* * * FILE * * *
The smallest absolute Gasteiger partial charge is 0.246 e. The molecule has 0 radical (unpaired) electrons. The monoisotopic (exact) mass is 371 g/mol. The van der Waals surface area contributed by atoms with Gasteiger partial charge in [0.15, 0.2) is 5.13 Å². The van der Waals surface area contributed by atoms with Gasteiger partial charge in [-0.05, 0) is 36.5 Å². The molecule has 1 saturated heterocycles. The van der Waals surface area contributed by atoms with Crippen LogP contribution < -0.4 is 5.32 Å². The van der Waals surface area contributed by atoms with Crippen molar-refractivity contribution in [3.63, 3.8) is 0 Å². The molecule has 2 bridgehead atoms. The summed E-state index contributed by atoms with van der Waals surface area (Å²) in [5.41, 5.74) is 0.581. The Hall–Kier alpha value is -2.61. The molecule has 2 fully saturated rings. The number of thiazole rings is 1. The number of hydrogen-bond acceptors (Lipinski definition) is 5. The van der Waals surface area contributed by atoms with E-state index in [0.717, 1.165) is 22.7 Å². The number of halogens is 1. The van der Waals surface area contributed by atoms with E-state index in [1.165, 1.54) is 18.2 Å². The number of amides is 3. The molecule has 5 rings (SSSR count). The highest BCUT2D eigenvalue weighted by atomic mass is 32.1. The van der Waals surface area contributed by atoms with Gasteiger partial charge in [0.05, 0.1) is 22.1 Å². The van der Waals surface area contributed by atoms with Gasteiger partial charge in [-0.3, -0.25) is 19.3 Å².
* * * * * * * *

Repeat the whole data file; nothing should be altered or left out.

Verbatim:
The smallest absolute Gasteiger partial charge is 0.246 e. The molecule has 0 radical (unpaired) electrons. The monoisotopic (exact) mass is 371 g/mol. The van der Waals surface area contributed by atoms with Gasteiger partial charge in [0.15, 0.2) is 5.13 Å². The van der Waals surface area contributed by atoms with Gasteiger partial charge in [-0.05, 0) is 36.5 Å². The molecule has 1 saturated heterocycles. The van der Waals surface area contributed by atoms with Crippen LogP contribution < -0.4 is 5.32 Å². The van der Waals surface area contributed by atoms with Crippen molar-refractivity contribution in [3.63, 3.8) is 0 Å². The molecule has 2 bridgehead atoms. The summed E-state index contributed by atoms with van der Waals surface area (Å²) in [5.41, 5.74) is 0.581. The Hall–Kier alpha value is -2.61. The molecule has 2 fully saturated rings. The number of thiazole rings is 1. The number of hydrogen-bond acceptors (Lipinski definition) is 5. The van der Waals surface area contributed by atoms with E-state index in [0.717, 1.165) is 22.7 Å². The number of halogens is 1. The van der Waals surface area contributed by atoms with E-state index in [1.165, 1.54) is 18.2 Å². The number of amides is 3. The molecule has 5 rings (SSSR count). The highest BCUT2D eigenvalue weighted by atomic mass is 32.1. The van der Waals surface area contributed by atoms with Gasteiger partial charge in [0.05, 0.1) is 22.1 Å². The van der Waals surface area contributed by atoms with Gasteiger partial charge in [-0.3, -0.25) is 19.3 Å².